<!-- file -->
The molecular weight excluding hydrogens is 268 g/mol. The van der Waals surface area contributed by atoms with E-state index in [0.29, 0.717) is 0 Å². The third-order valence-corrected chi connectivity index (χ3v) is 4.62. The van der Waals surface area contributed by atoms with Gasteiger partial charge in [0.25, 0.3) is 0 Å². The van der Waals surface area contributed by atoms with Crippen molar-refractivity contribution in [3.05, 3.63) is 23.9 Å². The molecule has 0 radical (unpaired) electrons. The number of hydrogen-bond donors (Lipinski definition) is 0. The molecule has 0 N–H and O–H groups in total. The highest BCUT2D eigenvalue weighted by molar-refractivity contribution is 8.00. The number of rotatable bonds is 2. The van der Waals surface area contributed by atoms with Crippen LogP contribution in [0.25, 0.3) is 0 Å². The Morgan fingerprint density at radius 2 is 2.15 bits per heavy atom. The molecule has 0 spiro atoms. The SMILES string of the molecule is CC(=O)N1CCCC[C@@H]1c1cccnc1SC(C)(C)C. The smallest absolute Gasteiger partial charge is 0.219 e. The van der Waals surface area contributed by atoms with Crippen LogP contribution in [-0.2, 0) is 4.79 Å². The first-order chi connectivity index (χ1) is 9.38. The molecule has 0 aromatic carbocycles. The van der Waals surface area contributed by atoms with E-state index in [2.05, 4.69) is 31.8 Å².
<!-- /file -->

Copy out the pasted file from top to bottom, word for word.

The molecular weight excluding hydrogens is 268 g/mol. The van der Waals surface area contributed by atoms with E-state index in [0.29, 0.717) is 0 Å². The third-order valence-corrected chi connectivity index (χ3v) is 4.62. The van der Waals surface area contributed by atoms with Gasteiger partial charge in [0.25, 0.3) is 0 Å². The van der Waals surface area contributed by atoms with Crippen molar-refractivity contribution in [3.05, 3.63) is 23.9 Å². The molecule has 0 radical (unpaired) electrons. The number of hydrogen-bond donors (Lipinski definition) is 0. The molecule has 0 N–H and O–H groups in total. The highest BCUT2D eigenvalue weighted by molar-refractivity contribution is 8.00. The number of rotatable bonds is 2. The van der Waals surface area contributed by atoms with Crippen LogP contribution in [0.25, 0.3) is 0 Å². The Morgan fingerprint density at radius 2 is 2.15 bits per heavy atom. The molecule has 0 spiro atoms. The SMILES string of the molecule is CC(=O)N1CCCC[C@@H]1c1cccnc1SC(C)(C)C. The smallest absolute Gasteiger partial charge is 0.219 e. The van der Waals surface area contributed by atoms with Crippen LogP contribution in [-0.2, 0) is 4.79 Å². The first-order chi connectivity index (χ1) is 9.38. The molecule has 0 aromatic carbocycles. The van der Waals surface area contributed by atoms with E-state index in [2.05, 4.69) is 31.8 Å².